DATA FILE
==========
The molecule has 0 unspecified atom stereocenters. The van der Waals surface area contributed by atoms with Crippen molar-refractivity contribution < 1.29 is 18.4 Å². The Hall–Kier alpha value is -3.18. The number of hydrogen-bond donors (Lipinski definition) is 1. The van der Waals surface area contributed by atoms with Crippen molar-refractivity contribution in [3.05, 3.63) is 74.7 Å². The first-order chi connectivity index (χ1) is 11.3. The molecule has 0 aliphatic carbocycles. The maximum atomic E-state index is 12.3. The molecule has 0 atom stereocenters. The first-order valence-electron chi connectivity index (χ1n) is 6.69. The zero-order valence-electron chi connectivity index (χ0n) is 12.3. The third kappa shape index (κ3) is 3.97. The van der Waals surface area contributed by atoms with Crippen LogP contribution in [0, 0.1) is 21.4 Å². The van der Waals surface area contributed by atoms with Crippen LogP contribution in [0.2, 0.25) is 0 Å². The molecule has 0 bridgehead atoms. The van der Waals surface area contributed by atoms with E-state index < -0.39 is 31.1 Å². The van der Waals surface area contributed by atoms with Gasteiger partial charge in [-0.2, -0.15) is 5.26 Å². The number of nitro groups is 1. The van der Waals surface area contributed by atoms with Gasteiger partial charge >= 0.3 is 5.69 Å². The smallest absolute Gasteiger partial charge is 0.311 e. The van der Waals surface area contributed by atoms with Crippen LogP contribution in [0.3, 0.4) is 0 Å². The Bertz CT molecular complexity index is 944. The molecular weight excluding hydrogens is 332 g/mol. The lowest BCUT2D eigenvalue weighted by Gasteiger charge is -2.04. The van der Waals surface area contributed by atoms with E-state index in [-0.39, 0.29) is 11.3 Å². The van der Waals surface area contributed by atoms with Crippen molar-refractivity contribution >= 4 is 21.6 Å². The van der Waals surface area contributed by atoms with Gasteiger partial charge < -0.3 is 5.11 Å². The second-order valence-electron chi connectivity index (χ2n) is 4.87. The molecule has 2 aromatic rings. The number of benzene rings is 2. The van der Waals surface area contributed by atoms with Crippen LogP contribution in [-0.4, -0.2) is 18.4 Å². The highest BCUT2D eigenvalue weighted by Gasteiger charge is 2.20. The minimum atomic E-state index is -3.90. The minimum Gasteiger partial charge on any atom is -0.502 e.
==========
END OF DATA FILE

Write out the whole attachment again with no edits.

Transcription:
The molecule has 0 unspecified atom stereocenters. The van der Waals surface area contributed by atoms with Crippen molar-refractivity contribution < 1.29 is 18.4 Å². The Hall–Kier alpha value is -3.18. The number of hydrogen-bond donors (Lipinski definition) is 1. The van der Waals surface area contributed by atoms with Crippen molar-refractivity contribution in [3.05, 3.63) is 74.7 Å². The first-order chi connectivity index (χ1) is 11.3. The molecule has 0 aliphatic carbocycles. The maximum atomic E-state index is 12.3. The molecule has 0 atom stereocenters. The first-order valence-electron chi connectivity index (χ1n) is 6.69. The zero-order valence-electron chi connectivity index (χ0n) is 12.3. The third kappa shape index (κ3) is 3.97. The van der Waals surface area contributed by atoms with Crippen LogP contribution in [0, 0.1) is 21.4 Å². The van der Waals surface area contributed by atoms with Crippen LogP contribution in [0.2, 0.25) is 0 Å². The molecule has 0 bridgehead atoms. The van der Waals surface area contributed by atoms with E-state index < -0.39 is 31.1 Å². The van der Waals surface area contributed by atoms with Gasteiger partial charge in [-0.2, -0.15) is 5.26 Å². The number of nitro groups is 1. The van der Waals surface area contributed by atoms with Gasteiger partial charge >= 0.3 is 5.69 Å². The smallest absolute Gasteiger partial charge is 0.311 e. The van der Waals surface area contributed by atoms with Crippen LogP contribution in [0.3, 0.4) is 0 Å². The Bertz CT molecular complexity index is 944. The molecular weight excluding hydrogens is 332 g/mol. The lowest BCUT2D eigenvalue weighted by Gasteiger charge is -2.04. The van der Waals surface area contributed by atoms with E-state index in [-0.39, 0.29) is 11.3 Å². The van der Waals surface area contributed by atoms with Crippen molar-refractivity contribution >= 4 is 21.6 Å². The van der Waals surface area contributed by atoms with Gasteiger partial charge < -0.3 is 5.11 Å². The second-order valence-electron chi connectivity index (χ2n) is 4.87. The molecule has 2 aromatic rings. The number of benzene rings is 2. The van der Waals surface area contributed by atoms with Crippen LogP contribution in [-0.4, -0.2) is 18.4 Å². The highest BCUT2D eigenvalue weighted by Gasteiger charge is 2.20. The minimum atomic E-state index is -3.90. The minimum Gasteiger partial charge on any atom is -0.502 e.